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Live Long and Prosper Through Open-Data Innovations

State and local governments can help startups reel in venture capital investment.

Attracting business to your state can be difficult in this economic climate. Investors are wary of diverging too far from the pack. State and local governments have a unique opportunity to help startups become the next Facebook or Google.

Open data may be just what the doctor ordered for state governments looking to nurture startups while juggling budgetary restrictions. Inspired by the startup culture itself, state and local governments can take simple steps to support citizens and entice business. By making data available and hosting events like hackathons, governments can connect make connections with local technologists that could be valuable for both parties.

In a StateTech article this month, California Lt. Gov. Gavin Newsom expressed a similar view related to job growth and government culture:

You’ve got to have an entrepreneurial, bottom-up mindset of governing. And you can’t be captured by the standard operating procedure and the way things have been done.

Newsom believes open data is a game changer that would benefit state economies Agencies have mountains of data readily available. If open to the public, this data could seed businesses statewide.

In a series examining changes in the venture capital industry, The Atlantic Cities identified 20 of the top metro areas for venture capital investment in the United States. These “cradles of innovation” are a magnet for venture capitalists looking for the next big thing.

Recently, the federal government embraced the Big Data revolution with the National Day of Civic Hacking. This event allowed citizens to use government data to solve problems on behalf of their communities.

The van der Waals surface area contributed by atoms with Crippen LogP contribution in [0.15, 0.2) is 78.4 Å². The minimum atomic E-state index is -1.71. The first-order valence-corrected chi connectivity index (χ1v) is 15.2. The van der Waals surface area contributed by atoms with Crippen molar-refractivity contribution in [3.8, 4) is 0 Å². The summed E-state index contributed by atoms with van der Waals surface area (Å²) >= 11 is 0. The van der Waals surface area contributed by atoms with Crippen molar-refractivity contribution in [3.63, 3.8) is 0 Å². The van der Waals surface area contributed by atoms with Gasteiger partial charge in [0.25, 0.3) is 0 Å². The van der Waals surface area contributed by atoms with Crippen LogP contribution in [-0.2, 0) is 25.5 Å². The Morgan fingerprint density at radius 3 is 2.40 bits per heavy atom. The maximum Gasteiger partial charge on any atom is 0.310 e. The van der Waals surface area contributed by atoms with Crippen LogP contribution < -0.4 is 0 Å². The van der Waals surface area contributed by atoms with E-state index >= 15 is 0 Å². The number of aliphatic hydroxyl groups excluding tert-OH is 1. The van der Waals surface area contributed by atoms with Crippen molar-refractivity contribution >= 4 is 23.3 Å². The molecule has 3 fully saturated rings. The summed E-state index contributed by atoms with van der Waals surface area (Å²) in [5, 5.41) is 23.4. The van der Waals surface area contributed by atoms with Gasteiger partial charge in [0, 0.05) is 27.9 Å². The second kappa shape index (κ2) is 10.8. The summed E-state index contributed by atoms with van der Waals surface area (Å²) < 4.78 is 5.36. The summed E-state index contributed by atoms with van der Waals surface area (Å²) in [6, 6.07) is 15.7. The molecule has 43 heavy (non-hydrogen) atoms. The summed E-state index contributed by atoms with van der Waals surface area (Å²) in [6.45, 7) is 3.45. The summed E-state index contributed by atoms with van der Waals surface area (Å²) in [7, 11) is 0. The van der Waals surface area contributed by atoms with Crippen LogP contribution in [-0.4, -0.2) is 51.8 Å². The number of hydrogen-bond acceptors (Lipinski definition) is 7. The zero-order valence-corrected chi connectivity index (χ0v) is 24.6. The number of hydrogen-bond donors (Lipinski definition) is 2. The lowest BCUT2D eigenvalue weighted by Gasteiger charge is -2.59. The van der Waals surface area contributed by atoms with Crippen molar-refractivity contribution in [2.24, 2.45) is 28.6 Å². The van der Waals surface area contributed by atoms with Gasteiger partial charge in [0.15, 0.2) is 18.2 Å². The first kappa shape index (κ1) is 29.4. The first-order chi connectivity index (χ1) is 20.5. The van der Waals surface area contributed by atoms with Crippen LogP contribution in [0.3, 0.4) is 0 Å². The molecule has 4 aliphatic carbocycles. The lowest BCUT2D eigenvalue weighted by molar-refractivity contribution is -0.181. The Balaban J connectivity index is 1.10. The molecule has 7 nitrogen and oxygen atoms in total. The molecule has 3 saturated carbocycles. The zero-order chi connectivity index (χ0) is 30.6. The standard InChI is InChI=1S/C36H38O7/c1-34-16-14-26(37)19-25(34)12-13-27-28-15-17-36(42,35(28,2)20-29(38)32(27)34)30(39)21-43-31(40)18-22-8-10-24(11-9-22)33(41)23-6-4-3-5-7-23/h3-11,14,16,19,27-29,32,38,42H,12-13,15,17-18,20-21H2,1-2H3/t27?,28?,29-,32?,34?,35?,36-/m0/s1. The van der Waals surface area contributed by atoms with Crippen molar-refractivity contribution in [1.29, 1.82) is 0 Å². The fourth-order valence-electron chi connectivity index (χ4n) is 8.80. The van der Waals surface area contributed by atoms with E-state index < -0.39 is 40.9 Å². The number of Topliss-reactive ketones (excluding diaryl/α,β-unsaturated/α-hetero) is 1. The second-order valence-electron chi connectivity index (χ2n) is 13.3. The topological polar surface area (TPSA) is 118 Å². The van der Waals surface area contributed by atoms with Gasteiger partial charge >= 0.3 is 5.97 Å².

In an article for Code for America, civic designer Jake Levitas, celebrated this type of government-sponsored civic engagement through the use of big data:

What began as a niche theory about the potential to improve government using technology has quickly expanded to focus more on changing the culture of government to work more effectively and creatively with its citizens.

Now is the time for state and local governments to open their data coffers and foster innovation. While Silicon Valley has traditionally been considered the tech heartland, recent trends show the potential for competition among many leading metro areas.

Check out the list below, created by The Atlantic, for more information.

Top 20 Locations for Venture Capital Investment

 

Investments

Deals

Rank

Metropolitan Area

(listed by core city)

Dollars

(Millions)

Share of Total

Number

Share of Total

1

San Francisco-Oakland, CA

$6,896

25.6%

744

19.7%

2

San Jose-Sunnyvale, CA

$3,985

14.8%

415

11.0%

3

Boston, MA

$3,101

11.5%

408

10.8%

4

New York, NY

$2,269

8.4%

379

10.0%

5

Los Angeles, CA

$1,677

6.2%

232

6.1%

6

San Diego, CA

$1,134

4.2%

103

2.7%

7

Seattle, WA

$886

3.3%

112

3.0%

8

Austin, TX

$626

2.3%

87

2.3%

9

Chicago, IL

$547

2.0%

71

1.9%

10

Washington, DC

$484

1.8%

117

3.1%

11

Philadelphia, PA

$347

1.3%

105

2.8%

12

Denver, CO

$264

1.0%

53

1.4%

13

Atlanta, GA

$262

1.0%

53

1.4%

14

Boulder, CO

$256

1.0%

40

1.1%

15

Minneapolis-St. Paul, MN

$256

0.9%

29

0.8%

16

Santa Barbara, CA

$251

0.9%

14

0.4%

17

Phoenix, AZ

$214

0.8%

15

0.4%

18

Raleigh-Cary, NC

$184

0.7%

28

0.7%

19

Pittsburgh, PA

$167

0.6%

76

2.0%

20

Provo-Orem, UT

$162

0.6%

14

0.4%

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Jun 24 2013

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